It was a matter of “recovering control: control of one’s own territory as well as control of a deranged financial capitalism,” Gabriel concluded. “Taming the social situation, the creation of rules and the enforcement of statehood is the real theme behind the election victory of the Danish Social Democrats.”

The vice president of the Bundestag, Thomas Oppermann (also SPD), argued in a similar manner. In Der Tagesspiegel, Oppermann demanded a refugee and immigration policy “linked to tough rules which are then enforced.” “We set clear rules and insist they are enforced. With great severity, when necessary,” he said.

That the Danish Social Democrats adopted the xenophobic program of the far-right People’s Party in the parliamentary election held on June 5 is true. That it gained votes is false. At just under 26 percent, its tally was about the same as in the previous four elections.

Beneficiaries of the collapse of the People’s Party, which plummeted from 21 to 8.7 percent, were, aside from a number of smaller far-right parties, the Greens and left Liberals, who criticised the right-wing immigration policy of the right-wing government. Now both parties are likely candidates for a new coalition headed by the Social Democrats.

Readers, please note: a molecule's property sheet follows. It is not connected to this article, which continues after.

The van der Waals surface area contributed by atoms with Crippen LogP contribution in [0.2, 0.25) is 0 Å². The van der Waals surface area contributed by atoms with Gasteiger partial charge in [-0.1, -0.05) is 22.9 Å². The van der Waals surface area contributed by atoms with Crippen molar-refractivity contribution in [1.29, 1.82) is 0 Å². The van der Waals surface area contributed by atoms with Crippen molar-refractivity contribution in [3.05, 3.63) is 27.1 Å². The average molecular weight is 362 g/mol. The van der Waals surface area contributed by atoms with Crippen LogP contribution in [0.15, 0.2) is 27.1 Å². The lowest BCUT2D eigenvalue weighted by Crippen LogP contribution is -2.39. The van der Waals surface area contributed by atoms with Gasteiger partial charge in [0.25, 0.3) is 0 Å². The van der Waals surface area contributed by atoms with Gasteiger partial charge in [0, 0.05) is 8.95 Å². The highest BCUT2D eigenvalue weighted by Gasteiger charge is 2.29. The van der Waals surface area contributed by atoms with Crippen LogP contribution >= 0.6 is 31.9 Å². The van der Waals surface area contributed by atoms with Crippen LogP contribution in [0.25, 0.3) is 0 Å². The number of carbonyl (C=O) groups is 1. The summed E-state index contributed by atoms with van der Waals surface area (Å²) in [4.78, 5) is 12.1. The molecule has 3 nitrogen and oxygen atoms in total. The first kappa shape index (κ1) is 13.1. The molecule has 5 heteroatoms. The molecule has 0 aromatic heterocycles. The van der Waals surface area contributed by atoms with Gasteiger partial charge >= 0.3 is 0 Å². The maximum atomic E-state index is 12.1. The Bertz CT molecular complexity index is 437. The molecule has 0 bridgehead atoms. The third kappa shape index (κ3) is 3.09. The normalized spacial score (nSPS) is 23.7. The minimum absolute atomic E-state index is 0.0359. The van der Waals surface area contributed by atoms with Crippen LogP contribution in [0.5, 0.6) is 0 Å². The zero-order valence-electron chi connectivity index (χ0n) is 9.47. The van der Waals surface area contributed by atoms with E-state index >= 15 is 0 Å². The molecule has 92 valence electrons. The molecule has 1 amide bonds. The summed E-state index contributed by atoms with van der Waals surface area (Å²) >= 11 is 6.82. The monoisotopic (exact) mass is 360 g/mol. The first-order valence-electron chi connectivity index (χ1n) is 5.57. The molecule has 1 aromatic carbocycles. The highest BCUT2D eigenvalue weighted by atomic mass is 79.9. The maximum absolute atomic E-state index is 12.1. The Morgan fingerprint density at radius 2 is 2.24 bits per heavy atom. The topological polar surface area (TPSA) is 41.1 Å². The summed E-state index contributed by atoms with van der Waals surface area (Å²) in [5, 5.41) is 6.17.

Gabriel, however, is quite prepared to lie through his teeth when it comes to justifying a policy directed against refugees, immigrants and the working class as a whole. The strong state and the tough rules that he, Oppermann and other social democrats are demanding are directed primarily against those workers and young people who are no longer prepared to accept social cuts, layoffs, militarism, the reinforcement of state forces and environmental destruction. Under conditions where the SPD is no longer able to win majorities in elections, it is increasingly relying on an authoritarian state.

In this respect it has the support of sections of the media, which in the past were prepared to offer up some defence of democratic rights. A commentary in the Süddeutsche Zeitung following the adoption of the new asylum law is typical.

Stefan Braun praises the law as an “historic event” with the “potential to permanently pacify dangerous conflicts.” The SZ journalist, based in Berlin, notes with satisfaction that in addition to “tightening up deportations” the Bundestag agreed another law “to facilitate immigration.” While refugees and asylum seekers are rejected, entry regulations for skilled workers urgently needed by German industry are to be simplified.

Of course, there are “critics who warn against a sell-out of asylum law when dealing with refugees,” Braun admits. However, sanctions against refugees who conceal their identity were “not only problematic, but unfortunately also the product of the experiences of many policemen and interior authorities.” The possibility of raiding an apartment in extreme cases, while representing “a major extension of powers” was “also a reaction to the fact that there are cases in Berlin and elsewhere where the authorities have been led by the nose.” Those who “do not want faith in state authority to be undermined” face a dilemma that can be resolved by the new laws, Braun claims.

This is the typical German social democrat and petty bourgeois. Dismantling fundamental democratic rights and strengthening the police are “problematic,” but when the police and state authorities say so, then “state authority” has priority. This is nothing more than the justification for a police state.